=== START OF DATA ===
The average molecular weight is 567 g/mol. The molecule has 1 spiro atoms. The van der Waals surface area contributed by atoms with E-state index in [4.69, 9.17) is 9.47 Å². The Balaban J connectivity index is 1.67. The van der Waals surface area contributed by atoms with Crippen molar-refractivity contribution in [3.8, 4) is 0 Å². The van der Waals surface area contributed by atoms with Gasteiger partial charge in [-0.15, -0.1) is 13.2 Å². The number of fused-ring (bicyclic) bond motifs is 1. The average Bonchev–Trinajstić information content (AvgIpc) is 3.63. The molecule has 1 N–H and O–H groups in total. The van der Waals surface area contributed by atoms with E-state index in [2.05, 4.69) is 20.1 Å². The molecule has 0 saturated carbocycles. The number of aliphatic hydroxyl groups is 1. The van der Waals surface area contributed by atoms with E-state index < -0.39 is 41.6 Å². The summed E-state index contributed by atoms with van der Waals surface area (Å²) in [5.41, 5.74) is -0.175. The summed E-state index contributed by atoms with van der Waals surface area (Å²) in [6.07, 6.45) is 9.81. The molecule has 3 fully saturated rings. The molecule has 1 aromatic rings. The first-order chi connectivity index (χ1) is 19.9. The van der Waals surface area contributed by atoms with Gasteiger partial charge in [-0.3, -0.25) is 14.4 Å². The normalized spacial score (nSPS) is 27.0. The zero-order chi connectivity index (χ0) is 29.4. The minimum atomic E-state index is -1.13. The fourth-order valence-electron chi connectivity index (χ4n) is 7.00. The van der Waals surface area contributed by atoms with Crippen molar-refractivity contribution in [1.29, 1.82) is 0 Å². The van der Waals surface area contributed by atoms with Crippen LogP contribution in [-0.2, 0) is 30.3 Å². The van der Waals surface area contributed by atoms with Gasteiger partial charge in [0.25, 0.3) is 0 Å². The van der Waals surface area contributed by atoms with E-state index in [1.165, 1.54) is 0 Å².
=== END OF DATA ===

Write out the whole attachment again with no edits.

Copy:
The average molecular weight is 567 g/mol. The molecule has 1 spiro atoms. The van der Waals surface area contributed by atoms with E-state index in [4.69, 9.17) is 9.47 Å². The Balaban J connectivity index is 1.67. The van der Waals surface area contributed by atoms with Crippen molar-refractivity contribution in [3.8, 4) is 0 Å². The van der Waals surface area contributed by atoms with Gasteiger partial charge in [-0.15, -0.1) is 13.2 Å². The number of fused-ring (bicyclic) bond motifs is 1. The average Bonchev–Trinajstić information content (AvgIpc) is 3.63. The molecule has 1 N–H and O–H groups in total. The van der Waals surface area contributed by atoms with E-state index in [2.05, 4.69) is 20.1 Å². The molecule has 0 saturated carbocycles. The number of aliphatic hydroxyl groups is 1. The van der Waals surface area contributed by atoms with E-state index < -0.39 is 41.6 Å². The summed E-state index contributed by atoms with van der Waals surface area (Å²) in [5.41, 5.74) is -0.175. The summed E-state index contributed by atoms with van der Waals surface area (Å²) in [6.07, 6.45) is 9.81. The molecule has 3 fully saturated rings. The molecule has 1 aromatic rings. The first-order chi connectivity index (χ1) is 19.9. The van der Waals surface area contributed by atoms with Gasteiger partial charge in [-0.3, -0.25) is 14.4 Å². The normalized spacial score (nSPS) is 27.0. The zero-order chi connectivity index (χ0) is 29.4. The minimum atomic E-state index is -1.13. The fourth-order valence-electron chi connectivity index (χ4n) is 7.00. The van der Waals surface area contributed by atoms with Crippen molar-refractivity contribution in [1.29, 1.82) is 0 Å². The van der Waals surface area contributed by atoms with Crippen LogP contribution in [-0.2, 0) is 30.3 Å². The van der Waals surface area contributed by atoms with Gasteiger partial charge in [0.25, 0.3) is 0 Å². The van der Waals surface area contributed by atoms with E-state index in [1.165, 1.54) is 0 Å².